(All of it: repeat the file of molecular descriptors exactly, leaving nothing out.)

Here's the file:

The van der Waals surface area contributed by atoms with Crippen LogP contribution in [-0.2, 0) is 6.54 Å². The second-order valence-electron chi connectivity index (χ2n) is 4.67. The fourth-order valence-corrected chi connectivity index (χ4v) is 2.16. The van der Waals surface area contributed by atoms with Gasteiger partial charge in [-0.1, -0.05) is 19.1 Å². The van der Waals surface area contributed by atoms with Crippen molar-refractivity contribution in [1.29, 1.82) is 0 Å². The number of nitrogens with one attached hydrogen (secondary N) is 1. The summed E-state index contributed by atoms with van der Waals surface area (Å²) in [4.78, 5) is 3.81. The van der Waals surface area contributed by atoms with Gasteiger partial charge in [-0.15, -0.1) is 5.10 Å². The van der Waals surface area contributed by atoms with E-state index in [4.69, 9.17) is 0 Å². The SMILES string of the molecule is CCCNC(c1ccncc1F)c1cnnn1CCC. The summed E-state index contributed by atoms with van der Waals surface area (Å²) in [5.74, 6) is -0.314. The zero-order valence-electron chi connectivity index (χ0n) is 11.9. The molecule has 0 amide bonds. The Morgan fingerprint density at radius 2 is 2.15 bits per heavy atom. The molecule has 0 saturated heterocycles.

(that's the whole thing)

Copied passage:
The van der Waals surface area contributed by atoms with Crippen LogP contribution in [-0.2, 0) is 6.54 Å². The second-order valence-electron chi connectivity index (χ2n) is 4.67. The fourth-order valence-corrected chi connectivity index (χ4v) is 2.16. The van der Waals surface area contributed by atoms with Gasteiger partial charge in [-0.1, -0.05) is 19.1 Å². The van der Waals surface area contributed by atoms with Crippen molar-refractivity contribution in [1.29, 1.82) is 0 Å². The number of nitrogens with one attached hydrogen (secondary N) is 1. The summed E-state index contributed by atoms with van der Waals surface area (Å²) in [4.78, 5) is 3.81. The van der Waals surface area contributed by atoms with Gasteiger partial charge in [-0.15, -0.1) is 5.10 Å². The van der Waals surface area contributed by atoms with E-state index in [4.69, 9.17) is 0 Å². The SMILES string of the molecule is CCCNC(c1ccncc1F)c1cnnn1CCC. The summed E-state index contributed by atoms with van der Waals surface area (Å²) in [5.74, 6) is -0.314. The zero-order valence-electron chi connectivity index (χ0n) is 11.9. The molecule has 0 amide bonds. The Morgan fingerprint density at radius 2 is 2.15 bits per heavy atom. The molecule has 0 saturated heterocycles.